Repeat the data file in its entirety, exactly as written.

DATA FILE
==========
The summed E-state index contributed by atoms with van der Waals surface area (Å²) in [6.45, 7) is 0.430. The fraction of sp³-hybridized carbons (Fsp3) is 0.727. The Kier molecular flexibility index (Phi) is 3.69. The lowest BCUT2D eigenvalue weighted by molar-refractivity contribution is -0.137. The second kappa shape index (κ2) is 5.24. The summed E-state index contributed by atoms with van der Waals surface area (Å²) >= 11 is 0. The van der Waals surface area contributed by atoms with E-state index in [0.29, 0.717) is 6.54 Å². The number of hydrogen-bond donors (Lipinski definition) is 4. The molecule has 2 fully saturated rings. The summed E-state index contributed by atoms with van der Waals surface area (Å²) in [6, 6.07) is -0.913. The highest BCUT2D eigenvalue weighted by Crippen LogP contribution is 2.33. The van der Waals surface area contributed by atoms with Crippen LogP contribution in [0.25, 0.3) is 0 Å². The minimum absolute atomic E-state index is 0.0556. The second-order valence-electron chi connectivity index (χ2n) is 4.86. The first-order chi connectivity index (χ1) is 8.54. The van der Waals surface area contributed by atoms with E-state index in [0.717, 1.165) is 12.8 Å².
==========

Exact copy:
The summed E-state index contributed by atoms with van der Waals surface area (Å²) in [6.45, 7) is 0.430. The fraction of sp³-hybridized carbons (Fsp3) is 0.727. The Kier molecular flexibility index (Phi) is 3.69. The lowest BCUT2D eigenvalue weighted by molar-refractivity contribution is -0.137. The second kappa shape index (κ2) is 5.24. The summed E-state index contributed by atoms with van der Waals surface area (Å²) >= 11 is 0. The van der Waals surface area contributed by atoms with E-state index in [0.29, 0.717) is 6.54 Å². The number of hydrogen-bond donors (Lipinski definition) is 4. The molecule has 2 fully saturated rings. The summed E-state index contributed by atoms with van der Waals surface area (Å²) in [6, 6.07) is -0.913. The highest BCUT2D eigenvalue weighted by Crippen LogP contribution is 2.33. The van der Waals surface area contributed by atoms with Crippen LogP contribution in [0.25, 0.3) is 0 Å². The minimum absolute atomic E-state index is 0.0556. The second-order valence-electron chi connectivity index (χ2n) is 4.86. The first-order chi connectivity index (χ1) is 8.54. The van der Waals surface area contributed by atoms with E-state index in [0.717, 1.165) is 12.8 Å².